Adria refreshes its three conventional caravan ranges on a rotating basis, and this year, it is the turn of the Alteas. The full line-up, with three family layouts (the Aire has been dropped) will be on display at this October’s NEC, and you’re unlikely to see new models on forecourts before then. But we managed a sneak preview of the new four-berth Adria Altea Dart, kitted out for the UK market, at a recent Adria press event.
Pitch and set-up
Unlike the largely white Continental vans, UK Alteas have an all-silver exterior. This certainly frees Adria’s entry-level range from any budget look, particularly as those GRP sides are matched by alloy wheels.
Even more impressive is the rear panel, with its elegant shape, minimal branding and slimline Hella LED light cluster. The Altea also copies the front panel on Adoras and Alpinas, with vertical grab handles, and you get a larger front gas bottle locker.
Built on Al-Ko’s lightweight Vario X chassis, this new model should be within the capabilities of smaller, cheaper tow cars, although weights are still to be confirmed. If you’re looking for such a vehicle, our guide to the best small tow cars will be a great place to start.
People familiar with the Dart’s layout of U-shaped lounge, central washroom and rear island bed will recognise this interior: it hasn’t changed. What has changed is the look. The settees are now upholstered all the way to the floor. Adria says this is to make the van feel more homely, and with the pastel fabrics, it certainly does.
You might notice something different about the interior walls, too. They are of Symalite, a thermoplastic composite made from recycled materials, which Adria says is lighter weight and offers better insulation.
The same material is used on the ceiling, coated with polyurethane. On the walls in its raw state, it resembles felt. That gives the interior a warm feel, backed up by light flooding through the sunroof. At night, spotlights further brighten the lounge.
The felt effect of the walls is matched by real felt pockets for handy storage, which can be hung wherever you want.
The fold-out shelf in the middle of the ‘U’ will be useful, and compensates for the one snag here: the foldaway table is stored all the way back in the bedroom.
This caravan also includes a set of hooks that hang over doors. Like the felt pockets, you can move them wherever you like.
Apart from the new, very loud worktop, the kitchen is fairly standard Adria fare, with a pull-out extension and a three-burner hob at the back. It is well lit by the window and a striplight, although the sink is slightly small. Its tap comes with versatile baskets for sponges, brushes and so on. These are a favourite of Erna Povh, product manager for Adria caravans, who showed us around the new Altea.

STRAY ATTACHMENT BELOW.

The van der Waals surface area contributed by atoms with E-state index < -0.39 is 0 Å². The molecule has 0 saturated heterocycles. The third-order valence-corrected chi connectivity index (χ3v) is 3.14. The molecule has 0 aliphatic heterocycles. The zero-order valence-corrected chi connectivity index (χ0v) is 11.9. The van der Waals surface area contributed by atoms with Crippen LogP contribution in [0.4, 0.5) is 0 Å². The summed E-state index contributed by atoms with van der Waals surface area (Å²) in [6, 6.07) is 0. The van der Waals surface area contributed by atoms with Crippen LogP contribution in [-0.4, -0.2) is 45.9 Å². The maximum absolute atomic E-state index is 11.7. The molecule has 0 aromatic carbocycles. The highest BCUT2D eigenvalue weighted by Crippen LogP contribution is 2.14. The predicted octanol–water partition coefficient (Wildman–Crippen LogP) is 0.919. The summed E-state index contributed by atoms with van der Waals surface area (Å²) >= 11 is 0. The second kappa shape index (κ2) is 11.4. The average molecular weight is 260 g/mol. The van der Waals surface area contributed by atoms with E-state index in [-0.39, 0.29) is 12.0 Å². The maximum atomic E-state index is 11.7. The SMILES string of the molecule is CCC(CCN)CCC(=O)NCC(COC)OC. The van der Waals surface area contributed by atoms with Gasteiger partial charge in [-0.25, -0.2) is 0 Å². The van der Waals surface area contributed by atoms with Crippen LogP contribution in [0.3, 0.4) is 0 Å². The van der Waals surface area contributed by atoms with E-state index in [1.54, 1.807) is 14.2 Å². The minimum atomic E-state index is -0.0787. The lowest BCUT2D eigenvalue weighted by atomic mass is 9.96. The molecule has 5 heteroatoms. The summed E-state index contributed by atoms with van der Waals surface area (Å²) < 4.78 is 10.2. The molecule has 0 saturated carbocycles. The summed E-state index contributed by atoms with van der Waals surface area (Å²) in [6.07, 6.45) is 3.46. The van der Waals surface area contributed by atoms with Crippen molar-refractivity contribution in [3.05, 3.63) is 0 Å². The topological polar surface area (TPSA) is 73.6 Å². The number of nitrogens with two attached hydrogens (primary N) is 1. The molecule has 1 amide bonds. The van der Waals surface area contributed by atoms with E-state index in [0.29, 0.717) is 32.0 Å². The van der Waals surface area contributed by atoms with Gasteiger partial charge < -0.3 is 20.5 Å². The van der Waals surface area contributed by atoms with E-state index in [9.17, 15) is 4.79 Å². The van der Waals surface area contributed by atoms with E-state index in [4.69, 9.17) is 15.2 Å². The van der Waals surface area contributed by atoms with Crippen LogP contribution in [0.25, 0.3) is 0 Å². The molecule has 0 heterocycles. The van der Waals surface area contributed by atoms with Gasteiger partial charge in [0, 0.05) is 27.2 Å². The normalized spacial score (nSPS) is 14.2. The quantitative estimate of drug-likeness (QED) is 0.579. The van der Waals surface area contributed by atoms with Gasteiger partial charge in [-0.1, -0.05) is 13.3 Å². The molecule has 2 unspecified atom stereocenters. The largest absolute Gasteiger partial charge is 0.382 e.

You also get a Duplex oven, a slimline fridge and a microwave.
The nearside cubicle includes a rather basic shower, with only one plughole and much of the tray taken up by the wheel arch. It does come with a good light, a roof vent and a rail for drying clothes, however. The main offside washroom is better, with a well-lit mirror, opaque window and a towel rail.
Beds in the Adria Altea Dart
The rear bedroom continues the warm theme, with plenty of pale woodwork. There is more space for those movable felt pockets on the headboard, so that should provide you with somewhere to store your phone at night. A large Heki and windows let in lots of light during the day. There is a second set of TV sockets on the nearside, and a noticeboard on the opposite panel.
If you were wondering how you make up the front double when the settees are fully upholstered, Adria provides two metal rails that fit along the top of the settees’ front panel, to support the slats that roll out from the central chest. These stow away inside the settees when they are not in use, but you do need to position them very carefully for them to work effectively.
Storage in the Adria Altea Dart
Both underseat areas in the lounge are relatively clear of clutter, although you do have to remove one-piece cushions to reach them. The additional upholstery means there are no access flaps. The overhead lockers are a good size, however.
The bedroom is furnished with two narrow wardrobes, with plenty of shelving below. Unusually, the bed base opens vertically for access.
The microwave takes up one overhead locker, but the other one is a good size, and below the worktop are three large drawers.
The new exterior removes any hint of the Altea being an entry-level van – although the £27,000-plus price tag is hardly budget. The warm interior with those felt-like walls is welcoming, even if the extra upholstery makes assembling the front double a little trickier, and storage is good. All in all, this is a good upgrade, with only a few small niggles.
After more van inspiration? Take a look at our best caravan round-up, where we share our top picks that are currently on the market.
Or you could try…
- Marquis Majestic 304: this tourer is a lightweight and compact 4 berth that combines an impressive build with a great spec list.
- Eriba Touring 820: pricey yet iconic, this van is impressively built and has excellent features throughout, such as underfloor heating.
- Adria Adora Tiber: the 8ft-wide tourer offers an great and stylish touring base.
- Price: £27,175
- Berths; 4
- MTPLM: TBC
- MiRO: TBC
- Payload: TBC
- Silver GRP side panels
- Hella LED rear lights
- Symalite interior walls
- Duplex oven
- Cassette toilet
- TV sockets
- USB ports
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